The Second Oregon Volunteer Infantry was organized a few days after the declaration of war against Spain, following the sinking of the Maine in Havana harbor. On May 25, 1898 they embarked from San Francisco for Manila, the first time that Oregon soldiers were sent to fight on foreign soil. Although the war ended on August 16, 1898, the soldiers remained in the Philippines as a provost guard. On February 4, 1899, Philippine insurgents attacked U.S. troops in Manila. For the next four months, Oregon troops fought in five campaigns and forty-two battles, engagements, and skirmishes. Sixteen Oregonians were killed in action or died of wounds, forty-eight died of other causes, and eighty-eight were wounded in action. The Second Oregon Volunteer Infantry sailed from Manila to the United States on June 14, 1899. They were mustered out at San Francisco on August 7, 1889.
From The Official Records of the Oregon Volunteers in the Spanish War and Philippine Insurrection
COMPILED BY BRIGADIER GENERAL C. U. GANTENBEIN
Former Adjutant General. State of Oregon, and late Major Second Oregon U. S. Volunteer Infantry, 1903
In Oregon in 1898, the State National Guard consisted of the First Regiment, Oregon National Guard, located in Portland, seven companies; the Second Regiment, Oregon National Guard, located in the Willamette Valley and Southern Oregon, eight companies; Third Battalion, three companies, located in Eastern Oregon; and three separate companies. Brigadier General Beebe commanded the brigade, His Excellency, William P. Lord, being Commander-in-Chief by virtue of his office as Governor. Each company had between forty-five and sixty members, the maximum being the more often pressed. Colonel Summers, of Portland, was at the head of the First Regiment, and Colonel Yoran, of Eugene, commanded the Second Regiment.
When the President (William McKinley) issued his first call for volunteers to fight against Spain, and apportioned the number among the States, Oregon found that she had been granted the privilege of raising only one regiment. This forced upon the Governor an embarrassing duty — selection. Two regiments and a battalion were already organized, and each struggling to keep down the recruiting pace. Ex-members of the guard tried to get back, besides the hordes of untried men offering themselves in view of pending trouble. At the time the Governor issued the order for the guard to assemble in Portland, April 25th, a company up to the war footing could have been brought from the locality of each already existing. A few hours after the order to assemble was issued by Colonel Summers, the seven companies of the First were in the armory, read to march. Colonel Yoran issued in the morning the order for his regiment to assemble. By noon the companies were in their respective armories, fitted for their journey to Portland, and thence to the field.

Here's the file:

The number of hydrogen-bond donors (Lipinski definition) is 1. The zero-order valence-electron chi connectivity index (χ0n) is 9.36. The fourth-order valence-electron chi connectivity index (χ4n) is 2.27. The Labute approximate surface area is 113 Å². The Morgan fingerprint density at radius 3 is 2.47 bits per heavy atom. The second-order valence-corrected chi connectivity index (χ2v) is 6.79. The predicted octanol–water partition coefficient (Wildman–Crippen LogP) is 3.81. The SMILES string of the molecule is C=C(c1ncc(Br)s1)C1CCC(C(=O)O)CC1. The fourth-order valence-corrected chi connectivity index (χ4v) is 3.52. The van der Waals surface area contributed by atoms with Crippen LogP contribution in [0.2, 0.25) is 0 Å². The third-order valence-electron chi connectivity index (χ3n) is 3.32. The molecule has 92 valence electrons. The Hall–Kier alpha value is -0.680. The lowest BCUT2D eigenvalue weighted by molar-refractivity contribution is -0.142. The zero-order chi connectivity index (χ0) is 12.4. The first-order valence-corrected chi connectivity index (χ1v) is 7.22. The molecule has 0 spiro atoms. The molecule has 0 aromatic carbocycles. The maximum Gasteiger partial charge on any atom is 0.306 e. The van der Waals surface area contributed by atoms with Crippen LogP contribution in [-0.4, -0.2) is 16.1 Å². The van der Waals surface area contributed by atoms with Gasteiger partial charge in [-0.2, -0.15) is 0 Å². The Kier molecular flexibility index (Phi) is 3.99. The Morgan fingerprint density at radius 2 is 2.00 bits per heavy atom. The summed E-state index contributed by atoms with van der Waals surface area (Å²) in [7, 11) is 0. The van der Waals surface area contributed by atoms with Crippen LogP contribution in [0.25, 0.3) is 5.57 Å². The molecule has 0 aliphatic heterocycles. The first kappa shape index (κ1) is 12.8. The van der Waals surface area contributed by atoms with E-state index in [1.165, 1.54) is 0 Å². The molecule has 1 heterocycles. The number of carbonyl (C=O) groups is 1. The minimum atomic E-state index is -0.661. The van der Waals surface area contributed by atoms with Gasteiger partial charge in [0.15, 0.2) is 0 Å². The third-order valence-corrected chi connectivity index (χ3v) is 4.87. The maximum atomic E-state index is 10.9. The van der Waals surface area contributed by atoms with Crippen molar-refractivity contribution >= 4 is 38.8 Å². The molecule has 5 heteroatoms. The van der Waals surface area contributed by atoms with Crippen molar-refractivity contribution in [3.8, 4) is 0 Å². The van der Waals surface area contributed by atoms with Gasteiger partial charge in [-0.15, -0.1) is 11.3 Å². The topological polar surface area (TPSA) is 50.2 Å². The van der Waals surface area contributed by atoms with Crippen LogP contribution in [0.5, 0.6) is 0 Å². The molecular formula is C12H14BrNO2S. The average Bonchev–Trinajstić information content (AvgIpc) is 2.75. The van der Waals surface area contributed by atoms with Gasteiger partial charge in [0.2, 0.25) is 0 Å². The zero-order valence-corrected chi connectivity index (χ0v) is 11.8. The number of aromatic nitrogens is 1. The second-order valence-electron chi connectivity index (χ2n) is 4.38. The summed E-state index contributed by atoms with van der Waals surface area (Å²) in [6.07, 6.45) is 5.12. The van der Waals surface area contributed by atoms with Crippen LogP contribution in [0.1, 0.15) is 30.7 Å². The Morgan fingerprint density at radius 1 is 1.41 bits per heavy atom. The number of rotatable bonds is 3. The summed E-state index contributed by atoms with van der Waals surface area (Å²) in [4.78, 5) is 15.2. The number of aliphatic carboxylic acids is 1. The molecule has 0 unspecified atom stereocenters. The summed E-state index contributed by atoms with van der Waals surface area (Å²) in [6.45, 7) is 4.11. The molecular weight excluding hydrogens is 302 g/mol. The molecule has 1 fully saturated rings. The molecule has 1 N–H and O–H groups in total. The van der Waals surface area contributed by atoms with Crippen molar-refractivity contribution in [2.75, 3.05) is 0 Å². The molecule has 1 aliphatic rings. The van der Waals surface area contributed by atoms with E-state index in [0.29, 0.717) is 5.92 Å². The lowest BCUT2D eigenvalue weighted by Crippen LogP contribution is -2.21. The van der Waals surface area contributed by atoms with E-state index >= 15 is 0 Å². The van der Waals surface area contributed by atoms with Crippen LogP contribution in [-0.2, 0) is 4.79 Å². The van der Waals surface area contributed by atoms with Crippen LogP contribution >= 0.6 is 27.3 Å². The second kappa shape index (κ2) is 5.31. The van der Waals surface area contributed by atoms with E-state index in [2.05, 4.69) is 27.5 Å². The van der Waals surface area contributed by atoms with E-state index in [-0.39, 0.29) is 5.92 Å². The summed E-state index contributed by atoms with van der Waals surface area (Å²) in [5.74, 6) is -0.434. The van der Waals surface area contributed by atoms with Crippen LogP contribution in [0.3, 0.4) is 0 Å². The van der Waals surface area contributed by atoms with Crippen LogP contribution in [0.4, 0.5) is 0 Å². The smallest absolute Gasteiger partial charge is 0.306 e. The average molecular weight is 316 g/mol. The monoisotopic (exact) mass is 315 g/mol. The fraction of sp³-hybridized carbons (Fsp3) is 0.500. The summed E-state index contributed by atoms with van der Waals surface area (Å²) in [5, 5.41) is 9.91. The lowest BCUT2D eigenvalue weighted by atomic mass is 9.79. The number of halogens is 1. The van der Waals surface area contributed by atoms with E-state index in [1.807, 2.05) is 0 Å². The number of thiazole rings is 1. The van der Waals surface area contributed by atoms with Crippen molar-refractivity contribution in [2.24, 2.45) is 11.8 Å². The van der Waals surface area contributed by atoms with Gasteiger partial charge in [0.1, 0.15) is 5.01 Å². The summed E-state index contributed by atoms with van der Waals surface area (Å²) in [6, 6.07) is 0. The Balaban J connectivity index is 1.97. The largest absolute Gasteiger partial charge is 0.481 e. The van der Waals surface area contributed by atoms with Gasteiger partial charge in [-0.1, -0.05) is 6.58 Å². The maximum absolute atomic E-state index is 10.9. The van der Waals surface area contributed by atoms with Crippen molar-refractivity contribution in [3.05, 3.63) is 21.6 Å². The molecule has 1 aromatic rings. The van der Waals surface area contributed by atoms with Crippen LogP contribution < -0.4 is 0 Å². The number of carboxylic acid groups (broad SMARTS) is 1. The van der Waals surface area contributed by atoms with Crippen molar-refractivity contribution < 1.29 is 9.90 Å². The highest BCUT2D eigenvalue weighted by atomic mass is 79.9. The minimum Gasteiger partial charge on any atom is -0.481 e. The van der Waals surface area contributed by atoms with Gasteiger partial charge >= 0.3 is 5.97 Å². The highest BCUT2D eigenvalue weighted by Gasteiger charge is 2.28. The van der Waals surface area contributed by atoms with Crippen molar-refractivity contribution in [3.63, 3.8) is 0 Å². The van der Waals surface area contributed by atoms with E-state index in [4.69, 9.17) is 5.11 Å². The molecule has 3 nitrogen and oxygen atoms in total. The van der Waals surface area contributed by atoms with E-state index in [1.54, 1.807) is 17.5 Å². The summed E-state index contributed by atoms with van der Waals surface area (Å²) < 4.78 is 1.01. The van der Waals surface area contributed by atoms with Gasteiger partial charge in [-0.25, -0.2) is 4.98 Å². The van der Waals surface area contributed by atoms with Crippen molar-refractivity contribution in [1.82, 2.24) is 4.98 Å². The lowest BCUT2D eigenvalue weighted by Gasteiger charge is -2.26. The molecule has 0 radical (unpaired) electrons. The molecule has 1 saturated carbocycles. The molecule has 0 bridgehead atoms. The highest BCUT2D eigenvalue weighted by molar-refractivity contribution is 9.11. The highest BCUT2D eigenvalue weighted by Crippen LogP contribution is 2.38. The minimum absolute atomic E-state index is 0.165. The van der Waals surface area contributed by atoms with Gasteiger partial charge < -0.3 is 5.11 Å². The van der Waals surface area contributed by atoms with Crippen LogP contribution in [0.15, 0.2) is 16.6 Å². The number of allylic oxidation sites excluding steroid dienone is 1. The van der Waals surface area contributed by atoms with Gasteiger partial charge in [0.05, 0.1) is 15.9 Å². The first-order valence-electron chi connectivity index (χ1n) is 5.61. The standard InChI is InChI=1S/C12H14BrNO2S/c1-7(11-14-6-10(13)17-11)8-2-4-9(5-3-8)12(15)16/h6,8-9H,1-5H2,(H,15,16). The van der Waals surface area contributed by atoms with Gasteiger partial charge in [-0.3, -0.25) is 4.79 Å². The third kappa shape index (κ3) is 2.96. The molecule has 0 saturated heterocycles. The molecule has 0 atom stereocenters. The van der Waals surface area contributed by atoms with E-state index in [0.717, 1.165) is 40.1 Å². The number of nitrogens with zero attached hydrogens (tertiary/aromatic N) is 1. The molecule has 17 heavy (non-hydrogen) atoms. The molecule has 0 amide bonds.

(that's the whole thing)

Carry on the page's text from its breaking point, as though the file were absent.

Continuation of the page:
General Beebe instructed Major Mitchell, quartermaster of his staff, to establish a camp at Irvington Park, in Portland, to be named “Camp McKinley,” which, with the aid of Captain Case of Company I, First Regiment, and the Engineer Corps, under Lieutenant Povey, and the Signal Corps, under Lieutenant Humphrey, was completed April 29th. The First Regiment was held in the Portland Armory May 2nd and 3rd, under command of Major Eastwick. April 30th troops began to arrive from the Willamette Valley and Eastern Oregon, all being comfortably cared for at the camp, which had been placed under the command of Lieutenant Colonel Gantenbein, pending the official advent of Colonel Summers. By May 4th all were in camp ready for examination. Captain Morris, assistant surgeon in the regular army, had been selected by the War Department for this work.
It being impracticable to send the entire regiment to San Francisco, the Pacific coast rendezvous for the Philippine troops, one battalion was started as soon as four companies had been sworn in, with Major Gantenbein in command. They arrived there May 13th. By May 16th the two remaining battalions and regimental headquarters were prepared for the start.
May 22nd General Merriam informed Colonel Summers that the Second Oregon had been selected as one of the commands for the first expedition to the Philippines, the sailing date then not being far distant. Naturally, the news caused much joy and excitement.
Early on the morning of May 24th the Oregon regiment broke camp at the Presidio. As it formed for the march to the wharf, Colonel Jackson, then inspector general of the Oregon National Guard, formally presented to the regiment a beautiful stand of colors, the gift of the people of Portland. In a voice softened by emotion, Colonel Jackson bade officers and men god-speed, never doubting that the proud colors would be brought back home, perhaps scarred, but without a stain. His farewell was very touching, and moved many to tears. For five years he had taken a paternal interest in the National Guard, as official instructor.